(SPOILERS) Make no mistake, Last Action Hero is a mess. But even as a mess, it might be more interesting than any other movie Arnie made during that decade, perhaps even in his entire career. Hellzapoppin’ (after the 1941 picture, itself based on a Broadway revue) has virtually become an adjective to describe films that comment upon their own artifice, break the fourth wall, and generally disrespect the convention of suspending disbelief in the fictions we see parading across the screen. It was fairly audacious, some would say foolish, of Arnie to attempt something of that nature at this point in his career, which was at its peak, rather than playing it safe. That he stumbled profoundly, emphatically so since he went up against the behemoth that is Jurassic Park (slotted in after the fact to open first), should not blind one to the considerable merits of his ultimate, and final, really, attempt to experiment with the limits of his screen persona.

Of course, one m…

My name is Dr. King Schultz, this is my valet, Django, and these are our horses, Fritz, and Tony.

Django Unchained (2012)
(MINOR SPOILERS) Since the painful misstep of Grindhouse/Death Proof, Quentin Tarantino has regained the higher ground like never before. Pulp Fiction, his previous commercial and critical peak, has been at very least equalled by the back-to-back hits of Inglourious Basterds and Django Unchained. Having been underwhelmed by his post Pulp Fiction efforts (albeit, I admired his technical advances as a director in Kill Bill), I was pleasantly surprised by Inglourious Basterds. It was no work of genius (so not Pulp Fiction) by any means, but there was a gleeful irreverence in its treatment of history and even to the nominal heroic status of its titular protagonists. Tonally, it was a good fit for the director’s “cool” aesthetic. As a purveyor of postmodern pastiche, where the surface level is the subtext, in some ways he was operating at his zenith. Django Unchained is a retreat from that position, the director caught in the tug between his all-important aesthetic pr…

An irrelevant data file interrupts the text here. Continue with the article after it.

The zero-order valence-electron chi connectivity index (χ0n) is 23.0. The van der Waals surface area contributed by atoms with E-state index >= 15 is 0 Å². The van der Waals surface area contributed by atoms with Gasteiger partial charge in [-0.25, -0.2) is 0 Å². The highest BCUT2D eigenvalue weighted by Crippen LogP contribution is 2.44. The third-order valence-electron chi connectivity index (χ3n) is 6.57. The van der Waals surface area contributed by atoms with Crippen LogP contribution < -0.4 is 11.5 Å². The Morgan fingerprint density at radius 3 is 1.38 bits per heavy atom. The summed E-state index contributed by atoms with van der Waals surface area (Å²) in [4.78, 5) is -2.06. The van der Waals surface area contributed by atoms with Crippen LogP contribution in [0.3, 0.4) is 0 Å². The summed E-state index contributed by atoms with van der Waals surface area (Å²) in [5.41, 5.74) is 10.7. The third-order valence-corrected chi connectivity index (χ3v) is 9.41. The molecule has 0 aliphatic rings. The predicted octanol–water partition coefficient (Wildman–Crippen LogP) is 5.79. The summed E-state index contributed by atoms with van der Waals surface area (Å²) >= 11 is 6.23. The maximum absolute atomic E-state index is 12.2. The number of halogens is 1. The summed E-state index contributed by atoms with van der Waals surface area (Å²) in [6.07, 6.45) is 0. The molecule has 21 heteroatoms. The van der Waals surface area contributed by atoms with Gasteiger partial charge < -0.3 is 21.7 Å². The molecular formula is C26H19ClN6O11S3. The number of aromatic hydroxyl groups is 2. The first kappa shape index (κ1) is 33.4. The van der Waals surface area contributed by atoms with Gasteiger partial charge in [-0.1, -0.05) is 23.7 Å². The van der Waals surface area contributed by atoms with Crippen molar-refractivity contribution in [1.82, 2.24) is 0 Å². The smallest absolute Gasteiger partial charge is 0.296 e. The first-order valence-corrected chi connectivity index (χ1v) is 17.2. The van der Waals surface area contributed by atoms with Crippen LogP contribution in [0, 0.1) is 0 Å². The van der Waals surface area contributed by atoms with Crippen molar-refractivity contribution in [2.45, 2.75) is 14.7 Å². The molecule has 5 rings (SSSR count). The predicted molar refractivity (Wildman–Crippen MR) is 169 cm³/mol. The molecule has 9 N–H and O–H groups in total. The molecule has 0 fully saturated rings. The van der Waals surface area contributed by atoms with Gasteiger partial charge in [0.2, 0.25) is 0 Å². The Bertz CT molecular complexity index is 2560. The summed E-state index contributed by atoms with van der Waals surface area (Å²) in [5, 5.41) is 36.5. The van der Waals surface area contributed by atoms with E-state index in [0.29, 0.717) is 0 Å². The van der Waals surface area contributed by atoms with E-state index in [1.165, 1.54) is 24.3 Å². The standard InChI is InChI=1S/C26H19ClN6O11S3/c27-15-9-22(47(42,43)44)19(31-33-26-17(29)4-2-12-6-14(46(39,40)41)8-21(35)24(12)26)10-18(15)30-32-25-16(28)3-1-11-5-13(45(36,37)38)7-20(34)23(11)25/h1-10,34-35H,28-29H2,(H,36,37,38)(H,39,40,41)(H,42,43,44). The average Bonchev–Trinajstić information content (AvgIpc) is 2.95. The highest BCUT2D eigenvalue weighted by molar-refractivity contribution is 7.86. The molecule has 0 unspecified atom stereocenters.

I don’t think you will see President Pierce again.

The Ballad of Buster Scruggs (2018)
(SPOILERS) The Ballad of Buster Scruggs and other tall tales of the American frontier is the title of "the book" from which the Coen brothers' latest derives, and so announces itself as fiction up front as heavily as Fargo purported to be based on a true story. In the world of the portmanteau western – has there even been one before? – theme and content aren't really all that distinct from the more familiar horror collection, and as such, these six tales rely on sudden twists or reveals, most of them revolving around death. And inevitably with the anthology, some tall tales are stronger than other tall tales, the former dutifully taking up the slack.